Asthma and Sleep
Asthma, known medically as reactive airway disease, is a chronic lung condition that affects about 20 million Americans, according to the National Heart, Lung, and Blood Institute (NHLBI) at the National Institutes of Health. Symptoms of asthma occur when the airway becomes inflamed and constricts to make breathing difficult. What causes asthma or why incidences of asthma are on the rise is not known, but some have suggested that it could be the result of environmental factors such as an increase in exposure to pollution or indoor allergens. Its increase may also be related to the increase in obesity that is simultaneously occurring. Many researchers are looking for a genetic factor for asthma based on the fact that a person has a higher risk of developing asthma if a member of his or her family has it. Whatever causes asthma, it is a serious and sometimes fatal condition that must be carefully managed.
People with asthma often suffer from nighttime coughing, wheezing and breathlessness that disturb their sleep. It is not clear whether there is a circadian rhythm factor (a circadian rhythm is a rhythm of biological functions occurring in a 24-hour periodic cycle) responsible for these nighttime disturbances or whether sleep in some way contributes to them, but studies designed to uncover the exact influence of sleep or circadian rhythms on asthma have been largely inconclusive. Even so, many researchers believe that asthmatic symptoms are at least partly due to circadian rhythms and use the term "nocturnal asthma" to describe the phenomenon of asthma symptoms worsening at night. Not all asthma sufferers experience nocturnal asthma. Those who do should discuss their symptoms with their doctor in order to develop a treatment plan that addresses the nighttime condition. People with asthma should also be aware that nocturnal asthma is associated with more severe disease and increased mortality.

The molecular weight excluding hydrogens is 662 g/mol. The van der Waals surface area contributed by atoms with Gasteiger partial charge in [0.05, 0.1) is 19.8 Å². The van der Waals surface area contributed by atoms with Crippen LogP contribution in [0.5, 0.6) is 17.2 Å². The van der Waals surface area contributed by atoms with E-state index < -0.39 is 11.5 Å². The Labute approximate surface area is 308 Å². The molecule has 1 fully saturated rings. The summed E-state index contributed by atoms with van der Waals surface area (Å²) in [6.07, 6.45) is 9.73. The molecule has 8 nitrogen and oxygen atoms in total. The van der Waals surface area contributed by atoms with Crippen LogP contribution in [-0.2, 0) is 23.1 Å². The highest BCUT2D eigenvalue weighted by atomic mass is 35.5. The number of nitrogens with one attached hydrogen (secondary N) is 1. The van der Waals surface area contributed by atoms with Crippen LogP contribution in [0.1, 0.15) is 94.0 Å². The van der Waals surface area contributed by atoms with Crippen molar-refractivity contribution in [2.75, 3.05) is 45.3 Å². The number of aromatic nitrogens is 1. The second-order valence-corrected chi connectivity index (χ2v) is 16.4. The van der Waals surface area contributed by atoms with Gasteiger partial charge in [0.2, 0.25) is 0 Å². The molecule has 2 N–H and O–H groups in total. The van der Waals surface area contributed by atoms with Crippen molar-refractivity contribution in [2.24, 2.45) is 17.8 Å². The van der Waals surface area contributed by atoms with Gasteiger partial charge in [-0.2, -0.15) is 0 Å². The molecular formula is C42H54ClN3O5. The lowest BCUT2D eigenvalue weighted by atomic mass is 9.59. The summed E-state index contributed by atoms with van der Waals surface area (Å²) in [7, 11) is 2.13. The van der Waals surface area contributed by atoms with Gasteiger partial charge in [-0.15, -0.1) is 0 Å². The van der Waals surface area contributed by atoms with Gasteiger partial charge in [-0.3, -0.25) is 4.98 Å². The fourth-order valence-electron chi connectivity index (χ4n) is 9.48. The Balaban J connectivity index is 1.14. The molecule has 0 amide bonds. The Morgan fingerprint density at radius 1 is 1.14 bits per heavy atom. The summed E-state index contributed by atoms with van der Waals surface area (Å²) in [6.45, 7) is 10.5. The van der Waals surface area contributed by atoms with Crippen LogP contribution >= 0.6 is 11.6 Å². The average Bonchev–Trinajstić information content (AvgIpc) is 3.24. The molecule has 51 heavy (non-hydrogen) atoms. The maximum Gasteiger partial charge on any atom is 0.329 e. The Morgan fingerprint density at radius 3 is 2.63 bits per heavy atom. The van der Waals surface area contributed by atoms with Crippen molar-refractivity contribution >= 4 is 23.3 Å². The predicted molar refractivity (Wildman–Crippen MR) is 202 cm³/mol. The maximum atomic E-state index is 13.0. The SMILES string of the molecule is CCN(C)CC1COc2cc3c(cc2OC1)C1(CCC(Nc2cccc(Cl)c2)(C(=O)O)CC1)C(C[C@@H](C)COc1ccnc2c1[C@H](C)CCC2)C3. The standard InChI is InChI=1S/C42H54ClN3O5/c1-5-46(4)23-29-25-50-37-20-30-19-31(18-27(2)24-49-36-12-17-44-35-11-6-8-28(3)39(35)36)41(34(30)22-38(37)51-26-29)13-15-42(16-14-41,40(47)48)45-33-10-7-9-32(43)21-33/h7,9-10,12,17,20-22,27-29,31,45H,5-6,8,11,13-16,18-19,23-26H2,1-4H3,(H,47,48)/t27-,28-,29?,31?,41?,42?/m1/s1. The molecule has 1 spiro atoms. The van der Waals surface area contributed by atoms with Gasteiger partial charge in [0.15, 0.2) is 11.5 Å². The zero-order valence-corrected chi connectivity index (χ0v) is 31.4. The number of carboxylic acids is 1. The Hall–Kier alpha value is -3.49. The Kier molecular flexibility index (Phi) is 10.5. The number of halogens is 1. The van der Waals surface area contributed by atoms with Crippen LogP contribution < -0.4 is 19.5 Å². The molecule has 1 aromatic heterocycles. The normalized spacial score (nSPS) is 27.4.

There are several underlying mechanisms that may shed light on how and why nighttime seems to exacerbate asthma symptoms. First, airway resistance increases throughout the night, whether or not a person sleeps, although the increase is much greater if the person sleeps. Second,